Difference Between Dry and Wet Carbon Fiber
Carbon fiber is a high-strength, lightweight composite material made from carbon fibers that are woven or braided into a fabric and then bonded together with a polymer matrix. The way in which the fibers are treated during the manufacturing process can result in two types of carbon fiber: dry carbon fiber and wet carbon fiber.
Dry carbon fiber refers to carbon fiber that has not been impregnated with a resin matrix, meaning that it is still in its raw form. This type of carbon fiber is lighter and stiffer than wet carbon fiber, and it is often used in high-performance applications such as race cars and high-end sports equipment. However, because dry carbon fiber lacks the added strength and protection provided by a resin matrix, it is also more brittle and prone to cracking under impact.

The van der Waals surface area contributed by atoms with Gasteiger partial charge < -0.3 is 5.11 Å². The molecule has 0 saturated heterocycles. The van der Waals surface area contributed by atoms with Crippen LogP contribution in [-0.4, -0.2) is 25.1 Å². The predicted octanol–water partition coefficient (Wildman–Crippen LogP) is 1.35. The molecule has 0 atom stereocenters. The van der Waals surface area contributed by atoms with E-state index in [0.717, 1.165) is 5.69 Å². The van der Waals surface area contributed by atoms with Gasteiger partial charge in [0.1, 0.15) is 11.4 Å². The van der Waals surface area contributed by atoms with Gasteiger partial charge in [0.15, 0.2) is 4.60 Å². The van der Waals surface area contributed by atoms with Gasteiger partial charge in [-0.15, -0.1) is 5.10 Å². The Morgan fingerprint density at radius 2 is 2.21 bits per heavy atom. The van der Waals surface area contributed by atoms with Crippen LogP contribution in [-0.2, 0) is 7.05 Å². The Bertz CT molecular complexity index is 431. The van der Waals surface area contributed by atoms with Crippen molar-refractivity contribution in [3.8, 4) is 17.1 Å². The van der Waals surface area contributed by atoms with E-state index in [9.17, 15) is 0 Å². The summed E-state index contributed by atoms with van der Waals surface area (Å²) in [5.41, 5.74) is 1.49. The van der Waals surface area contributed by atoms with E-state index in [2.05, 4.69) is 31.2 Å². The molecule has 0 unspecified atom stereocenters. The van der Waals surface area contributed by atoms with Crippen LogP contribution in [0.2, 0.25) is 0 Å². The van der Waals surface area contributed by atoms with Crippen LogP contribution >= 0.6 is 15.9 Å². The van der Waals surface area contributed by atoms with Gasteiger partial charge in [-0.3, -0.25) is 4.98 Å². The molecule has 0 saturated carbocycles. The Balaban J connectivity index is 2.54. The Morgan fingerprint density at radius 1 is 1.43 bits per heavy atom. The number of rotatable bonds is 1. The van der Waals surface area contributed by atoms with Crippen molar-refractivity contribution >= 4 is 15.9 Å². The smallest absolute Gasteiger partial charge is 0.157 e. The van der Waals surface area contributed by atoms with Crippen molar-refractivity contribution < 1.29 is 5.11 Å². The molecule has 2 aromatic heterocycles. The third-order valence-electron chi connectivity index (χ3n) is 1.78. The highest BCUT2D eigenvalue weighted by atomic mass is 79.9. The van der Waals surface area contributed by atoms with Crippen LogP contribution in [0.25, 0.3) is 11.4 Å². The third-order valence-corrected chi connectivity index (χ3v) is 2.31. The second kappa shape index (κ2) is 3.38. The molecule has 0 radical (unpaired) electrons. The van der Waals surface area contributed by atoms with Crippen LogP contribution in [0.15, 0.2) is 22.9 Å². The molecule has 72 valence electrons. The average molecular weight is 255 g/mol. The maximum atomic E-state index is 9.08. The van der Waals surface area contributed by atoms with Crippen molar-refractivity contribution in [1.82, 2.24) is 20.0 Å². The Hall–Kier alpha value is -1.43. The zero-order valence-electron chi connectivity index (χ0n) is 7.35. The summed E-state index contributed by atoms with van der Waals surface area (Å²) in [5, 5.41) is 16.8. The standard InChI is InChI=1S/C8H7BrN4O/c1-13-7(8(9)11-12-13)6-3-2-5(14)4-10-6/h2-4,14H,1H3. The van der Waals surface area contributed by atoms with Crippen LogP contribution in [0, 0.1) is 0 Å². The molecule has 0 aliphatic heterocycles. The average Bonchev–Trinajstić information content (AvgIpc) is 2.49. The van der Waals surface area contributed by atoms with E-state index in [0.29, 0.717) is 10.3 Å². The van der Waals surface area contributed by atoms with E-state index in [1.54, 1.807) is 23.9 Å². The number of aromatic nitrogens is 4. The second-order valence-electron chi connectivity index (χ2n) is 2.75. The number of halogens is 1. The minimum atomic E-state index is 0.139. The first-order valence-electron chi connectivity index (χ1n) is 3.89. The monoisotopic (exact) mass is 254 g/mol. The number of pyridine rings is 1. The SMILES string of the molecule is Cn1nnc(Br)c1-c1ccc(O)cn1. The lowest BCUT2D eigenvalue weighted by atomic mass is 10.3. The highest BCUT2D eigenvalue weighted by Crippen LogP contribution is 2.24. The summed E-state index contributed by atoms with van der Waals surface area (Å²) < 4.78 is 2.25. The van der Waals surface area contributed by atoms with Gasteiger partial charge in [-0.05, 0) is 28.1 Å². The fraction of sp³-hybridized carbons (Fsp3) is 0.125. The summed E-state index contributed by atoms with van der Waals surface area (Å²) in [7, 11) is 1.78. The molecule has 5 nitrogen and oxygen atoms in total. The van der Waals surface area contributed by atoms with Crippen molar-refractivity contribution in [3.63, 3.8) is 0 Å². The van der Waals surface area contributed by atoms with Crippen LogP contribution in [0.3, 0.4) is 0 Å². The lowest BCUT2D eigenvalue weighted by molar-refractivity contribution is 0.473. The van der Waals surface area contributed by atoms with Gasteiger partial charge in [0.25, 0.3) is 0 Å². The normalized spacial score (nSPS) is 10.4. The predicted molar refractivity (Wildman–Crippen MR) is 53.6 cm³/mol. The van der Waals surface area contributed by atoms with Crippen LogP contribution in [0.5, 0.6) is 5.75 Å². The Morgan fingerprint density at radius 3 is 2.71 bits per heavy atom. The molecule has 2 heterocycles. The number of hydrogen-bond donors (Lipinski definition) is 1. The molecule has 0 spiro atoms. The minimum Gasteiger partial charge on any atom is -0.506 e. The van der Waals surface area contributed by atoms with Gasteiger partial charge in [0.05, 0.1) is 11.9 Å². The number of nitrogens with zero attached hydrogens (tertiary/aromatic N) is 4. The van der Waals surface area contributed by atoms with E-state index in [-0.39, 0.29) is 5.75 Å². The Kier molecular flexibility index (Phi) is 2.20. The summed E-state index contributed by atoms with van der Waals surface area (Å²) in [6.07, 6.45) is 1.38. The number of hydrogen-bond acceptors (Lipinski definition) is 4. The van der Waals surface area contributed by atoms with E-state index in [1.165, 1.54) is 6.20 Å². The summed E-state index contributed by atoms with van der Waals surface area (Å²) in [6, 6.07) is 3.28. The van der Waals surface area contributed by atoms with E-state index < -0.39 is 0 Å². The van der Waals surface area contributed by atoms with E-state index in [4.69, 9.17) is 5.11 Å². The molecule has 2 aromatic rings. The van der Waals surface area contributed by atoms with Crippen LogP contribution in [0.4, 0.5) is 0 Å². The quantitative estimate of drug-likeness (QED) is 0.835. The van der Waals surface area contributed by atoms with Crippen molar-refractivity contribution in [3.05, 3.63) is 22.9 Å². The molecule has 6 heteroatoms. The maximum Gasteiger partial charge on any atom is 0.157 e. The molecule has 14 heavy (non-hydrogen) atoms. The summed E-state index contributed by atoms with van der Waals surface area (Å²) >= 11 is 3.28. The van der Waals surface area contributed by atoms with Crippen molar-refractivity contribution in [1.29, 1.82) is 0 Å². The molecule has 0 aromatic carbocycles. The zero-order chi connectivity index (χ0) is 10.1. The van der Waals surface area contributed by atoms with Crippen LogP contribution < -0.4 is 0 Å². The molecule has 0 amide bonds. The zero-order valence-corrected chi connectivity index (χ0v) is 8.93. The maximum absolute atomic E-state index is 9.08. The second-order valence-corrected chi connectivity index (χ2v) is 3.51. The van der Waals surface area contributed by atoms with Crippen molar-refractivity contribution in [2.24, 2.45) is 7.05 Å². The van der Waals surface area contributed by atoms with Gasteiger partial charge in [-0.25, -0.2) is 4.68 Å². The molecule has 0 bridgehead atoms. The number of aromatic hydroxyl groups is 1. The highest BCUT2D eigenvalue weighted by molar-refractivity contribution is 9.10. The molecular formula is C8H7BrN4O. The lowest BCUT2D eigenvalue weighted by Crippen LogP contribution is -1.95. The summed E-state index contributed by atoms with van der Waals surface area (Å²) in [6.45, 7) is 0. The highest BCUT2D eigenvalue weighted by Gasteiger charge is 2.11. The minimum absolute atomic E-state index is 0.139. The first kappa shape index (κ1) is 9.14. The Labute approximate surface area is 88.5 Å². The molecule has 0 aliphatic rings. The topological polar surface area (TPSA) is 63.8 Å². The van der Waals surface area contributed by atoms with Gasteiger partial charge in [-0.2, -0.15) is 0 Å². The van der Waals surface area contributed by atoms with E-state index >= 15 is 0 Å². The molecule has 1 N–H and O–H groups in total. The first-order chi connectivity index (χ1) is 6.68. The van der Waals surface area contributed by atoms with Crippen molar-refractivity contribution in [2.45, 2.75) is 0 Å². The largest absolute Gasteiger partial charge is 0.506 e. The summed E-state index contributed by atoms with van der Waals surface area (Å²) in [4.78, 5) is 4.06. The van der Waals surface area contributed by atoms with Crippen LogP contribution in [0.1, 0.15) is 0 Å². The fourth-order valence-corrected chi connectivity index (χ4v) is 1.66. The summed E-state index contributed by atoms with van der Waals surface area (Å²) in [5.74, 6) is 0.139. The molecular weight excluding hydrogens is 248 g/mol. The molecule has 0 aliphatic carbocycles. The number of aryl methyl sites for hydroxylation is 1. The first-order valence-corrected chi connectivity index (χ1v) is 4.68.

Wet carbon fiber, on the other hand, is carbon fiber that has been pre-impregnated with a resin matrix. This type of carbon fiber is heavier and less stiff than dry carbon fiber, but it is also stronger and more durable. Wet carbon fiber is commonly used in applications where impact resistance and durability are important, such as in aircraft and marine components.
In summary, dry carbon fiber is lighter and stiffer, but more brittle, while wet carbon fiber is heavier and less stiff, but stronger and more durable. The choice between the two types of carbon fiber depends on the specific requirements of the application.